No, as I said, I fully recognise that this hypothetical isn't self defence. I just honestly don't care all that much. I'm speaking as an individual, not the legal system.

We're not talking about perceived offences or imagined slights. Or at least I'm not. Those are separate issues that we'd probably agree on. But Wilma's example was specifically about slaves killing their masters or women who have been raped and tortured killing their tormentor. She asked how I felt about those specific examples. But I then pointed out that her examples were poor analogies for black people hating white people 158 years after slavery.

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This is very astute. I have often said that woke is about revenge more than anything else. You unpacked my broad assertion nicely. Thank you!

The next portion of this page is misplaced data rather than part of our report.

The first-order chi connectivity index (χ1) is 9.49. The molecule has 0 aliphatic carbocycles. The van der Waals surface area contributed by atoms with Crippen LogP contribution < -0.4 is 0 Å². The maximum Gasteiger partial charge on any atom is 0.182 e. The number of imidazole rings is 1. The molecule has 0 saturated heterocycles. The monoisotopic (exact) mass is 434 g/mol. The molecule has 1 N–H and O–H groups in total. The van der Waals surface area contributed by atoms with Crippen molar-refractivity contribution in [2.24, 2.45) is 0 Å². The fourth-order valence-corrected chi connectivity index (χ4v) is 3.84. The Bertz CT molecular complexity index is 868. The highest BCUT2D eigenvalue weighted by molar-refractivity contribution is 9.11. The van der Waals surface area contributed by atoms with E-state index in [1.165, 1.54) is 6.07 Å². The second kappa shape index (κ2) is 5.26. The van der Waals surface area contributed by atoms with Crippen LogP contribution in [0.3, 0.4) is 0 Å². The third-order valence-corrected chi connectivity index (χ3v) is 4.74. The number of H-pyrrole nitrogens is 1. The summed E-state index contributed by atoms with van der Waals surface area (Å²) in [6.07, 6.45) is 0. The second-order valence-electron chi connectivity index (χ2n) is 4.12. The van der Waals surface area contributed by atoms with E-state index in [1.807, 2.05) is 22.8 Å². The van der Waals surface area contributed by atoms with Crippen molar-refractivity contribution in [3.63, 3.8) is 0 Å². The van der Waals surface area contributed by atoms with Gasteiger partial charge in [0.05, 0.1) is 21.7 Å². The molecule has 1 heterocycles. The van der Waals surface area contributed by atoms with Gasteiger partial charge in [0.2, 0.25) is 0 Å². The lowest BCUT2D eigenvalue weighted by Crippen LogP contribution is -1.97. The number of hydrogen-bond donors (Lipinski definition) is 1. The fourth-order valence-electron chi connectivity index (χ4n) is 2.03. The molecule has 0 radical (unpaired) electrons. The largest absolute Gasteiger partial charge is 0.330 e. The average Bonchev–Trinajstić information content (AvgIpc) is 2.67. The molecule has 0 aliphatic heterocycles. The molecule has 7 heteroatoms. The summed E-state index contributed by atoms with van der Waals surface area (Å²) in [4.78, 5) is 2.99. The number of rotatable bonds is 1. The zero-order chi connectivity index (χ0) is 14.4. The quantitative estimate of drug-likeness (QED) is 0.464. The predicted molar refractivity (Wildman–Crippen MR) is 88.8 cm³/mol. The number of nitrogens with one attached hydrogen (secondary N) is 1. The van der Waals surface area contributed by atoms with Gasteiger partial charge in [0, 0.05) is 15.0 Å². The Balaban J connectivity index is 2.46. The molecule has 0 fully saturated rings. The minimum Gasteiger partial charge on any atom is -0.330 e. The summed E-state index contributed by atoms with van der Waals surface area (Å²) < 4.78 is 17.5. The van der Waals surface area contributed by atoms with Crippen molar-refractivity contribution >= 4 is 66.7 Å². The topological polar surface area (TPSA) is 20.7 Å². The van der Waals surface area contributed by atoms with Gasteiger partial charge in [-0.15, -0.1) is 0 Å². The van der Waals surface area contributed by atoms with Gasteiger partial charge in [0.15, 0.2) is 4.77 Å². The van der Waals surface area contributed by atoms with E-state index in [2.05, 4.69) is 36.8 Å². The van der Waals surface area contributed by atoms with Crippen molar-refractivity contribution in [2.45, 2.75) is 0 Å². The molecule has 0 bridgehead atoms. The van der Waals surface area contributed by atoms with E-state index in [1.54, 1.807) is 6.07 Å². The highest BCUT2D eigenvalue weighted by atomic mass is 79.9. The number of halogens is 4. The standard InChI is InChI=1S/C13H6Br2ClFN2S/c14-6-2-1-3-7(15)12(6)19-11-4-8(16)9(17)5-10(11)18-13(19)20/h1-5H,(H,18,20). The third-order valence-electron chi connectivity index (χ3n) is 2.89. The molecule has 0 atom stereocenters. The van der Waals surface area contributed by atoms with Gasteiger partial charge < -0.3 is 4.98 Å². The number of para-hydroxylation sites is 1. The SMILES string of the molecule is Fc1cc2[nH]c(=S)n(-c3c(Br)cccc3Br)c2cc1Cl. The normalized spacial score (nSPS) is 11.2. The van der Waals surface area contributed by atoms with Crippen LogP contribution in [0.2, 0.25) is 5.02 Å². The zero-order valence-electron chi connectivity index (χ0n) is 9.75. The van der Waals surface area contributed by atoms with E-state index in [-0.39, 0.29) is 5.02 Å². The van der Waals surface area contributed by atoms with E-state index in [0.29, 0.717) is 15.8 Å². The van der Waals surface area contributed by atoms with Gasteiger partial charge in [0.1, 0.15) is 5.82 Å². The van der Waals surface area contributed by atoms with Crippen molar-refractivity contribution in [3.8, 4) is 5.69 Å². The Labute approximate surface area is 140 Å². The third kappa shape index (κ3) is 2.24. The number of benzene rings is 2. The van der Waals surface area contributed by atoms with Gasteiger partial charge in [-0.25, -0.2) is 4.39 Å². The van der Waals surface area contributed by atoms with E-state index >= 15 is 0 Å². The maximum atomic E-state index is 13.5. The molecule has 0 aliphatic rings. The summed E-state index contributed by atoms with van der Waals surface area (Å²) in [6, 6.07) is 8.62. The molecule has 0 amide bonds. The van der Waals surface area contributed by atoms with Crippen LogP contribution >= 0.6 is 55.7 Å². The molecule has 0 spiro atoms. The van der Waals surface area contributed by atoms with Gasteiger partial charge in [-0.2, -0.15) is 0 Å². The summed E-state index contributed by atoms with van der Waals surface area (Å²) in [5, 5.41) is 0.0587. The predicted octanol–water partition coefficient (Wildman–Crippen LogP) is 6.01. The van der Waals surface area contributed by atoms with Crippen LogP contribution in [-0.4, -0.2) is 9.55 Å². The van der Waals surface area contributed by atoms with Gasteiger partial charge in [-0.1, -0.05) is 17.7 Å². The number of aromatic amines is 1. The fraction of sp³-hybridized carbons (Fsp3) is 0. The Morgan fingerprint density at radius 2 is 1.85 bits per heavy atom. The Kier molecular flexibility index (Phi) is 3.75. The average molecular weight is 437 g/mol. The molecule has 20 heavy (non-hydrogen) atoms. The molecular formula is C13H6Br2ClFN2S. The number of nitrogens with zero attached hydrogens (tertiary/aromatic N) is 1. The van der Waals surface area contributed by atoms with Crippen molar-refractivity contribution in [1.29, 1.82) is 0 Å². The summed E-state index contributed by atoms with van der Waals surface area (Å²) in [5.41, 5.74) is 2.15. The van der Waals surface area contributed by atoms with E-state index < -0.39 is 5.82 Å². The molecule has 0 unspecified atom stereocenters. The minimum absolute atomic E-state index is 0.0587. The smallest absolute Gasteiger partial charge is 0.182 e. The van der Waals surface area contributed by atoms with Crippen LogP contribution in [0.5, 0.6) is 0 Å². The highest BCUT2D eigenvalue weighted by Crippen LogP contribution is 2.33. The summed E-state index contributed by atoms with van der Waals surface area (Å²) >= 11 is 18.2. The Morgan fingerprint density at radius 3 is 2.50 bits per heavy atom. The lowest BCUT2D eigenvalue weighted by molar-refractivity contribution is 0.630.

Also, as a victim of child abuse, I have to say, overcoming a victim mindset, no matter the genesis/catalyst, is a very tough spiritual path. Particularly if the people who abused you aren't willing to admit it or repent - which would make forgiveness much easier because at least the harm would be "acknowledged."

I recently confronted one of my abusers (there were several since I had bio, foster, and adoptive parents) to no avail. So, now it's on me to figure out how to move forward without the harm ever being acknowledged. I know the right path is to forgive and move on. But, I don't feel this in my heart. It's a tough nut to crack.

I get the desire for revenge. I also see that it's not a solution. Justified rage is seductive and feels good - probably a chemical high in the brain.

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I think you are right.